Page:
Born Moishe Shagal in 1887, the son of a poor Orthodox Jewish laborer drew lifelong inspiration from his native Vitebsk, Belorussia. Chagall became famous for painting explosively colorful rooftop fiddlers, airborne cows and lovers floating above onion-domed churches, and a tallith-wrapped crucified Jesus. A victim of anti-Semitism who was ambivalent about his role as a Jewish artist, Chagall adorned churches and synagogues with stained-glass windows and often chose Christ as his symbol of martyrdom when depicting Jewish tragedies. Chagall's road to fame is mapped out by Wilson: his exposure, as a St. Petersburg student, to Matisse's dazzling palette; feverishly productive early years in Paris, where he absorbed an array of artistic influences; his immersion in politics in postrevolution Vitebsk, where he founded an art school; his return to Paris, where the legendary Vollard became his art dealer; and his New York exile during the Holocaust, where his beloved wife, Bella, died (he lived on for four more decades). Wilson's critiques (particularly of Chagall's "slippery" identity and his work's supposed sentimentality) are familiar, and this is less a fresh biography than a synthesis of writings by Benjamin Harshav, Chagall and his intimates. But Wilson (A Palestine Affair) is an incisive, lively writer. Domestic photos are included.
Novelist and critic Jonathan Wilson clears away the sentimental mists surrounding an artist whose career spanned two world wars, the Russian Revolution, the Holocaust, and the birth of the State of Israel. Marc Chagall’s work addresses these transforming events, but his ambivalence about his role as a Jewish artist adds an intriguing wrinkle to common assumptions about his life. Drawn to sacred subject matter, Chagall remains defiantly secular in outlook; determined to “narrate” the miraculous and tragic events of the Jewish past, he frequently chooses Jesus as a symbol of martyrdom and sacrifice.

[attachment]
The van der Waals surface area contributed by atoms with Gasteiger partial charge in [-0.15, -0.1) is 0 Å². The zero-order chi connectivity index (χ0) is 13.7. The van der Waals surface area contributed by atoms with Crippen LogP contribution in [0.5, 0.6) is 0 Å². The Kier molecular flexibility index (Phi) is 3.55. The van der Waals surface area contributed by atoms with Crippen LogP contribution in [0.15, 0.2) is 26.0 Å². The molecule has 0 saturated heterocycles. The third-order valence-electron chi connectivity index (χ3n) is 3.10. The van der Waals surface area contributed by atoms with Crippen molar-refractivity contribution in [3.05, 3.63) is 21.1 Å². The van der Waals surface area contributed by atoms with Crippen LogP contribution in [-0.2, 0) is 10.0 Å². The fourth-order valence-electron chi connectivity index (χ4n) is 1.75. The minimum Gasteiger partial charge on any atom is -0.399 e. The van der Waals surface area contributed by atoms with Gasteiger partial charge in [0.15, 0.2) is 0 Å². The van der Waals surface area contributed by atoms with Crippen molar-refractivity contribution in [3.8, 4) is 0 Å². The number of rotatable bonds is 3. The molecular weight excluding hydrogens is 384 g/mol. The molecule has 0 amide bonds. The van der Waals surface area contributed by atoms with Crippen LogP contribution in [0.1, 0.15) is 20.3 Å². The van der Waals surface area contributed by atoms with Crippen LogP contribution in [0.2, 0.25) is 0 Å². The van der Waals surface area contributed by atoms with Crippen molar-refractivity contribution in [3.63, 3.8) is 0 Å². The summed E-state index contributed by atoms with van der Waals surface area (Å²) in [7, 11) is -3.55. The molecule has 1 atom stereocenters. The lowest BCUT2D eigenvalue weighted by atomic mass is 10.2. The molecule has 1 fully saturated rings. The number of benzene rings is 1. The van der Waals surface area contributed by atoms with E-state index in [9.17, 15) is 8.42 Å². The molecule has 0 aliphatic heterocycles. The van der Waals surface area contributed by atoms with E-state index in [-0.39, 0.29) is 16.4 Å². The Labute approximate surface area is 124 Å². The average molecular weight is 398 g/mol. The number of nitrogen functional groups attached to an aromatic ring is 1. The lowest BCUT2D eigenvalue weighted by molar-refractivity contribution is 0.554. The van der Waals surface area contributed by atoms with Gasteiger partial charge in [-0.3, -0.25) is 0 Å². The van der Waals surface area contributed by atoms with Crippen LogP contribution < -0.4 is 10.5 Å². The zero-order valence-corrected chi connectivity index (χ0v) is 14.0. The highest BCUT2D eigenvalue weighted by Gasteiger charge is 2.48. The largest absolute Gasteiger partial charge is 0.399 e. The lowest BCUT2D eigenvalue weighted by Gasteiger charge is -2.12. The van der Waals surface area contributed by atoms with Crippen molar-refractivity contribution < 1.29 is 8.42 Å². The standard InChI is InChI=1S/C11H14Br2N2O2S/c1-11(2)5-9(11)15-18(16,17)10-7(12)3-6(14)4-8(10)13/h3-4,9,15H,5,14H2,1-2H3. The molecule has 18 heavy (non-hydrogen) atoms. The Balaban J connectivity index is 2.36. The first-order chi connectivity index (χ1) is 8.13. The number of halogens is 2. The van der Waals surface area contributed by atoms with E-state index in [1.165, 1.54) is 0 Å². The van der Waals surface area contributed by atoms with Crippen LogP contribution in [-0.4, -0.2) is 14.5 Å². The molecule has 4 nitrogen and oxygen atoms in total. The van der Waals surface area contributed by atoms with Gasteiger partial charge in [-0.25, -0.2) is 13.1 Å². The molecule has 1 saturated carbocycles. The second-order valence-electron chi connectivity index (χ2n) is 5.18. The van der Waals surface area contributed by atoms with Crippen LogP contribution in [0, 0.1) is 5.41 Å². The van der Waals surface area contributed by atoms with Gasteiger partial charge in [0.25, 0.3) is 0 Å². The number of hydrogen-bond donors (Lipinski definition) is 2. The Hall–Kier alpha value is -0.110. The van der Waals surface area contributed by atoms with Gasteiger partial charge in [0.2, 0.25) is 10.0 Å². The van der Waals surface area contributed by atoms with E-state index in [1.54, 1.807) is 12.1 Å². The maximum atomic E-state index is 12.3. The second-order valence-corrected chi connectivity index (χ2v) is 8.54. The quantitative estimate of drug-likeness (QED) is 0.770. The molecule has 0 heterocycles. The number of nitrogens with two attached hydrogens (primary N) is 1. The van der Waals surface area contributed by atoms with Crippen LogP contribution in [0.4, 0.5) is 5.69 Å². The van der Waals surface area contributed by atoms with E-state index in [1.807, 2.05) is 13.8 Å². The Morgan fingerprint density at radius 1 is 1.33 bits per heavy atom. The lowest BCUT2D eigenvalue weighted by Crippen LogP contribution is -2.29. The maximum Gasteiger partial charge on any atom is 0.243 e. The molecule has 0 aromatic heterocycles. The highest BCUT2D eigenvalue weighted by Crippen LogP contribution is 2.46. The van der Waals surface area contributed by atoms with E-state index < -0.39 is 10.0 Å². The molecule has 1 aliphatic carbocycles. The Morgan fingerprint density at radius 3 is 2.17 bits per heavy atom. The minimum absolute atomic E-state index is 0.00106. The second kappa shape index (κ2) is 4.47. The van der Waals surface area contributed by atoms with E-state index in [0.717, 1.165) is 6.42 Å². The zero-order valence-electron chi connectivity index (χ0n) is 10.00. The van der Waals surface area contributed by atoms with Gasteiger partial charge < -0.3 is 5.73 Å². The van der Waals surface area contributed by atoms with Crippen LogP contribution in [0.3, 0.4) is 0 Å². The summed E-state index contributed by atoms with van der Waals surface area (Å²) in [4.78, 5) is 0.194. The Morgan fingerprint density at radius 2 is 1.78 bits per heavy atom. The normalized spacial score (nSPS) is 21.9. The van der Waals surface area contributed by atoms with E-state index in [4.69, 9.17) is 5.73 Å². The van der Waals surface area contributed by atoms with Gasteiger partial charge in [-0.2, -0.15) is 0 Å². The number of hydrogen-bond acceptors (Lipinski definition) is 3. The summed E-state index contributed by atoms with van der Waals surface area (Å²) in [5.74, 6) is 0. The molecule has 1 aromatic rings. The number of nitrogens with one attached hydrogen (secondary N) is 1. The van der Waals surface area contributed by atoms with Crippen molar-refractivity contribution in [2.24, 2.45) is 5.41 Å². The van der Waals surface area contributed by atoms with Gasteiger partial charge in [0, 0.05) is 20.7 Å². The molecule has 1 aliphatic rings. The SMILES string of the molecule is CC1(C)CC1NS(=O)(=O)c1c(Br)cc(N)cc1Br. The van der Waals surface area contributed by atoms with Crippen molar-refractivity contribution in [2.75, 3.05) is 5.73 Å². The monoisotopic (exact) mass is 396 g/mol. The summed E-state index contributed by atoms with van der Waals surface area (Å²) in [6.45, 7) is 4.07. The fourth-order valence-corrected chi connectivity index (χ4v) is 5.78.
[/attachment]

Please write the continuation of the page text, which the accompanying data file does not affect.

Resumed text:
Wilson brilliantly demonstrates how Marc Chagall’s life constitutes a grand canvas on which much of twentieth-century Jewish history is vividly portrayed. Chagall left Belorussia for Paris in 1910, at the dawn of modernism, looking back dreamily on the world he abandoned. After his marriage to Bella Rosenfeld in 1915, he moved to Petrograd, but eventually returned to Paris after a stint as a Soviet commissar for art. Fleeing Paris steps ahead of the Nazis, Chagall arrived in New York in 1941. Drawn to Israel, but not enough to live there, Chagall grappled endlessly with both a nostalgic attachment to a vanished past and the magnetic pull of an uninhibited secular present.
Wilson’s portrait of Chagall is altogether more historical, more political, and edgier than conventional wisdom would have us believe–showing us how Chagall is the emblematic Jewish artist of the twentieth century.